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how to make macaron? (moved from France board)

slamnation Dec 6, 2009 12:56 AM

Tried to make macaron a few times, but couldn't seem to get the batter "thicker" it keeps spreading too much and the end product didn't show up as the cute little domes but kinda flat... any suggestions?

  1. t
    Theobroma Dec 6, 2009 04:03 AM

    How do you mix the batter?
    My suggestion is to make sure that you incorporate enough air in the preparation. In the end, it is the air which will inflate the macaron when it is cooked.

    3 Replies
    1. re: Theobroma
      slamnation Dec 12, 2009 09:27 PM

      ok kinda successful, they finally domed! but now I have another problem, they are too "hard" and not chewy enough. I tried another 3 batches. this time, they dome and it's perfect looking but no feet.>:O so frustrating!

      1. re: slamnation
        lucygoosey Dec 13, 2009 03:58 AM

        A pastry chef friend told me that I must let them hang out, after being assembled for 2 days to get to develop that bit of chewiness. That part is very difficult because I love them so.

        1. re: lucygoosey
          rainey Dec 13, 2009 12:39 PM

          I was going to suggest the rest period too for a good rise and nice exterior. But my understanding is that 20 min-overnight is sufficient.

          Also, a wet fingertip gently applied can smooth over the "kiss" effect on the piped meringues.

    2. mangeur Dec 6, 2009 06:18 AM

      One truc, even rule, is to use old egg whites, never fresh.

      1. Becca Porter Dec 13, 2009 04:14 AM

        I would highly suggest you check out the extensive egullet thread on making macarons.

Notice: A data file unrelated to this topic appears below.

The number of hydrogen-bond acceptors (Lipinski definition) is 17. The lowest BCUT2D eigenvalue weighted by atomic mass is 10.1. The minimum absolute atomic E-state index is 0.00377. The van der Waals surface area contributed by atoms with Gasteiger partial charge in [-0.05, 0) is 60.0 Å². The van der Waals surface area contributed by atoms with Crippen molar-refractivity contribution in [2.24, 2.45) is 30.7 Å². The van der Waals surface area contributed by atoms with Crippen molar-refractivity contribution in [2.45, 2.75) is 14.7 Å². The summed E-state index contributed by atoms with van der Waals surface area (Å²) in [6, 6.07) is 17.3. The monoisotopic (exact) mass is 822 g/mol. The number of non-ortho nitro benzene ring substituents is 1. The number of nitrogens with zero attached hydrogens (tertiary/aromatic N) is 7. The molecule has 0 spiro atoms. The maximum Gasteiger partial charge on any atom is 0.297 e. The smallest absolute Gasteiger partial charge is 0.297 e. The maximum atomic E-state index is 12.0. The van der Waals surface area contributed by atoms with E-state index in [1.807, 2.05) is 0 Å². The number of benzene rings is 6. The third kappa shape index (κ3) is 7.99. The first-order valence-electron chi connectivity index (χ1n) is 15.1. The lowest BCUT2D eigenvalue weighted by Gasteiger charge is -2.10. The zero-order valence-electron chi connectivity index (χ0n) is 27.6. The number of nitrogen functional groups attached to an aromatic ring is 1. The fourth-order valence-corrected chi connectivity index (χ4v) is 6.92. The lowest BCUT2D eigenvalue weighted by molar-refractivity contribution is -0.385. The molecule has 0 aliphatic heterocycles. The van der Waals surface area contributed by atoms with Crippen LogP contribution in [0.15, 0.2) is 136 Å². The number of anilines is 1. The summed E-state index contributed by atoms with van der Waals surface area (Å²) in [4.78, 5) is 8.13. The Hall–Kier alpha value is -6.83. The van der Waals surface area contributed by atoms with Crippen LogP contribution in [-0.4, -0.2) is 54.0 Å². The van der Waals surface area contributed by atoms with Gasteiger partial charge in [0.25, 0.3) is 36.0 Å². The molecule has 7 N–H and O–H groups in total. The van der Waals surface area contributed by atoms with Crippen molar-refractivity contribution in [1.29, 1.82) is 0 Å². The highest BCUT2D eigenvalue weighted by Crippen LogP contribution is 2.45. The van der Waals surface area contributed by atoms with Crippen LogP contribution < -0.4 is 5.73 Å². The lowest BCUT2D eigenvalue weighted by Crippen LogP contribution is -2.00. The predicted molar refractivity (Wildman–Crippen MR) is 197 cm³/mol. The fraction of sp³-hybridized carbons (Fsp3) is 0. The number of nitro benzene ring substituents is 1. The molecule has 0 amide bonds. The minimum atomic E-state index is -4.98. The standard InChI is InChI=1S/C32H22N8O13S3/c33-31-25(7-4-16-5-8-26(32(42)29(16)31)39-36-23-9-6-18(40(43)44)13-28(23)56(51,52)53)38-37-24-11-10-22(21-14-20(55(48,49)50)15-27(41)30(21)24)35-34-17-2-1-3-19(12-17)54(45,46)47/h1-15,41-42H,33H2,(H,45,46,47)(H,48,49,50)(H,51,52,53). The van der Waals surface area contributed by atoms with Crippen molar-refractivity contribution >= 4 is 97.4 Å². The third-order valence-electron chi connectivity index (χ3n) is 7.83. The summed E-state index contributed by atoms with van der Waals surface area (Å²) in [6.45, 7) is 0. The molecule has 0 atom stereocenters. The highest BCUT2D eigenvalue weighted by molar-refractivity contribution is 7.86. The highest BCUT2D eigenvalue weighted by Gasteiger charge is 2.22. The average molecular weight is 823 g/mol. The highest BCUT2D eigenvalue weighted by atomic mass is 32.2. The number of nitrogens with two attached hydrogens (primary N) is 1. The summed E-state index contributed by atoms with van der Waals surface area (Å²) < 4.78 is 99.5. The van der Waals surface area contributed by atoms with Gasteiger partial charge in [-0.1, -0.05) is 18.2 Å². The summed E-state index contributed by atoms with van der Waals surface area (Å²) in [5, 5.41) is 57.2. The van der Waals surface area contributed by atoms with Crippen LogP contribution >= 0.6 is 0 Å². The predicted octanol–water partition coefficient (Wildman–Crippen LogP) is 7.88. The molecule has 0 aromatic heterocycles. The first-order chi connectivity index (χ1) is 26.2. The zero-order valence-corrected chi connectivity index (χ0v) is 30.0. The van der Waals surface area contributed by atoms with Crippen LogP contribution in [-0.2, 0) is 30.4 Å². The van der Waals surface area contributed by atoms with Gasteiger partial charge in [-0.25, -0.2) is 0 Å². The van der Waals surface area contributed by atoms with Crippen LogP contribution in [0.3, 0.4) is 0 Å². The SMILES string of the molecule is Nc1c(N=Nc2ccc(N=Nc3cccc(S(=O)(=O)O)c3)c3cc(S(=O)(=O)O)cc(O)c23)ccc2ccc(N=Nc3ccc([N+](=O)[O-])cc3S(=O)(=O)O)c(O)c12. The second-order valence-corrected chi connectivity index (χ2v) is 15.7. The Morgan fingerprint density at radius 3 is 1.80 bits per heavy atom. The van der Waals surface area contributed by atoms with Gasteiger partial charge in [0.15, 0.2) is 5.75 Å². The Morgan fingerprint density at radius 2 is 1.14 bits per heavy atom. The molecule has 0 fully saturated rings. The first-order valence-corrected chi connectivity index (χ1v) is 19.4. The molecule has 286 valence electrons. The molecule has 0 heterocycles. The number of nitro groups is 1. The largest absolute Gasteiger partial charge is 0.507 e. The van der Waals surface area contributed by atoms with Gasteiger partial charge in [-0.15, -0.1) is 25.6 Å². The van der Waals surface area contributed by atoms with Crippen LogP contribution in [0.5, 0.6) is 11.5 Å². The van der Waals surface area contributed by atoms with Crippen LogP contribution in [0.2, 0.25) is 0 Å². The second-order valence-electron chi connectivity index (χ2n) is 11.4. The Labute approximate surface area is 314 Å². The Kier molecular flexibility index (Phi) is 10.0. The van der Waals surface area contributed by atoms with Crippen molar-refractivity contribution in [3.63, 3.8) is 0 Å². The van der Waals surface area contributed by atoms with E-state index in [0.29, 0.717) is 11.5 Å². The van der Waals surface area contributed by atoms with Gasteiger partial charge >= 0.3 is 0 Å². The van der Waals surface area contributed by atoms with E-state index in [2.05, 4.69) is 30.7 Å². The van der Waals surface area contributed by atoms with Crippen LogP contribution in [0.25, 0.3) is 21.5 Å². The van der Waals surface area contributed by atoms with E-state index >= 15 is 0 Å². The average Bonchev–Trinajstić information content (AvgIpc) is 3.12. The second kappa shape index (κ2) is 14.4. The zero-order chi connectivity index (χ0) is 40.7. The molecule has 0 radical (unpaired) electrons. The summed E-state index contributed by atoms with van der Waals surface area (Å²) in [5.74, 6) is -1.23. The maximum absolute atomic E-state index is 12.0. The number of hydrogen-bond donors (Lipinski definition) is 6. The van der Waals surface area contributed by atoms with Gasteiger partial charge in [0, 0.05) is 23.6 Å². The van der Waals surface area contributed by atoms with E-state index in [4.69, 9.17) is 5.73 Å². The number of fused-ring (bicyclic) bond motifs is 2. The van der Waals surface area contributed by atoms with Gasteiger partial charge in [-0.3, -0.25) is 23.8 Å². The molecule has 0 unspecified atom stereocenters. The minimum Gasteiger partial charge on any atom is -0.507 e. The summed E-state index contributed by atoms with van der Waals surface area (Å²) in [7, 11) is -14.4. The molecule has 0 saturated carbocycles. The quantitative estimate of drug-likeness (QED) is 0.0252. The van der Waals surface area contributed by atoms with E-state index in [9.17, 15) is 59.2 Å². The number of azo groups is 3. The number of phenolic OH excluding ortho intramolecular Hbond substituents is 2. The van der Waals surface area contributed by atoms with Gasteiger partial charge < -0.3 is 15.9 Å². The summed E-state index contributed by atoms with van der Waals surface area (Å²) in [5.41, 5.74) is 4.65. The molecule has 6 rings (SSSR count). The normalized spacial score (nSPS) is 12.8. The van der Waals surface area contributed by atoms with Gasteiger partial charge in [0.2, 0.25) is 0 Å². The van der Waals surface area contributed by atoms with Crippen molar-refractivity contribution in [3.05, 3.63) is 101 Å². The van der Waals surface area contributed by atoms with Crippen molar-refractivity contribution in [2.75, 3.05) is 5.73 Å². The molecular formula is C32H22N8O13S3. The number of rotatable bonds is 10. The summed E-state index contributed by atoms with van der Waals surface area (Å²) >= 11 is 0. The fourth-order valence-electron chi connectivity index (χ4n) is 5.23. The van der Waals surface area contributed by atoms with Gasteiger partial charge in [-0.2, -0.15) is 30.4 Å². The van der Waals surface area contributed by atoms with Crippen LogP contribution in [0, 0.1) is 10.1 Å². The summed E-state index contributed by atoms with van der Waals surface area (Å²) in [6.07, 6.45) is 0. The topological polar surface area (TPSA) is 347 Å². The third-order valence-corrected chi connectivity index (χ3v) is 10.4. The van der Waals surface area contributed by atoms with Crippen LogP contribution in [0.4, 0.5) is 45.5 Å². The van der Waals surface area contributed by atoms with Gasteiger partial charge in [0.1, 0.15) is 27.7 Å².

1. babette feasts Dec 13, 2009 10:53 AM

          Couple of points: make a stiff meringue then add your nut flour + sugar. Keep stirring until the batter loosens a bit so you get smooth tops without points. This is not one of those things that you want to fold until just barely mixed. Let them dry at room temp for at least 20 minutes or so, until they form a crust. The crust is what leads to feet, as the entire top rises as one piece. You should be able to touch the cookie and feel that it has dried before you bake it. As for chewiness, you may be baking them a little too long, or just not letting them sit to absorb moisture from the filling long enough.

          3 Replies
          1. re: babette feasts
            dantesmeow Feb 22, 2010 05:59 PM

            Where can I get the right almond or nut flour?

            Also, I have a hand-held blender/mixer, but not a nice Kitchenaid type of food processor. I have used it to make perfectly find meringue before, do I need other gadgets?


            1. re: dantesmeow
              rainey Feb 22, 2010 07:18 PM

              Don't know where you are but in Los Angeles there is a great, super-fine almond meal/flour at Surfas, a serious restaurant supply store. It's also available from them online.

              You *can* make your own by grinding small amounts of almond in a food processor BUT it's very labor intensive to sort out all the larger pieces to get a consistent grind AND you need to take great care not to let the temperature rise and turn it into almond butter. Not helpful if you don't have a food processor but someone else might want to know it.

              I don't know why you couldn't use a hand held mixer for the meringue.

              You will also want piping supplies including a larger tip and collar that will give you a generous flow of the meringue.

              1. re: rainey
                dantesmeow Feb 28, 2010 07:02 AM

                Thanks for the tips! I'll try my luck at whole foods next week!

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